A newly-discovered species of tree-killing bark beetle, Dendroctonusmesoamericanus Armendáriz-Toledano and Sullivan, has been described in a paper published online in the Annals of the Entomological Society of America by a group of researchers that includes a U.S. Forest Service scientist.
Numerous and diverse studies by a research team that includes members from the U.S., Mexico, and Norway determined the organism to be a species new to science and provided information needed to manage the insect, which may share responsibility with the southern pine beetle for catastrophic damage to pines of Central America in recent years.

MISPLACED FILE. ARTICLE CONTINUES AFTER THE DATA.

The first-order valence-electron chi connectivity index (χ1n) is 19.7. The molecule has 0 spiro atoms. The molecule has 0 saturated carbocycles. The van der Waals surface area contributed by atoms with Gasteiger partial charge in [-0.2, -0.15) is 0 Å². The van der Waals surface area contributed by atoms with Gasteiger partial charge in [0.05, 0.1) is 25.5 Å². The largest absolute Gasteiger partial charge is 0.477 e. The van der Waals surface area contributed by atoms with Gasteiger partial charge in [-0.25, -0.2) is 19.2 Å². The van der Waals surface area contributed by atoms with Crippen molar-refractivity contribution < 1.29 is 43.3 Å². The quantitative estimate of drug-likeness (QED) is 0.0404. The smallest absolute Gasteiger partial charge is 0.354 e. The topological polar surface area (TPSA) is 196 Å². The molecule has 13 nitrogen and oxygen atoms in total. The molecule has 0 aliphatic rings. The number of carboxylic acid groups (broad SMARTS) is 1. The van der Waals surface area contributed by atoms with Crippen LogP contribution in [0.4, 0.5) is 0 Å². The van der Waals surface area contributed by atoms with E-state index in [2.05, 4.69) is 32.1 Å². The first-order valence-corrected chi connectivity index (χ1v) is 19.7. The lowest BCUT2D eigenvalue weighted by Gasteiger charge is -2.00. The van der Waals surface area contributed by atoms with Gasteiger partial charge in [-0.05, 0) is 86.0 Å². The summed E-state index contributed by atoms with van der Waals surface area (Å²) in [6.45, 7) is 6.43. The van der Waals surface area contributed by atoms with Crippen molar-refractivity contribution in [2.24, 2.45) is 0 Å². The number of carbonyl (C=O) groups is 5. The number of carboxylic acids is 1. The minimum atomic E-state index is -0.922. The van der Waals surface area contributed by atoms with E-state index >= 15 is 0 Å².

Bark beetles of the genus Dendroctonus rank high among the most destructive conifer pests and include the southern pine beetle, which attacks pines from New Jersey to Texas and south to Nicaragua, as well as the mountain pine beetle recently causing extensive tree mortality in the Western U.S. and Canada. In recent decades, massive beetle attacks in Central America attributed to southern pine beetle have led to declines in pine forests and multimillion dollar losses in timber, recreation, and other ecosystem services.
"A thorough understanding of this species complex – the southern and mesoamerican pine beetle acting in concert -- may prove critical for developing integrated pest management strategies for the Central American region," said Dr. Brian Sullivan, research entomologist with the USDA Forest Service Southern Research Station. "This discovery also brings to light a potential exotic threat to the U.S. that was not previously known to exist."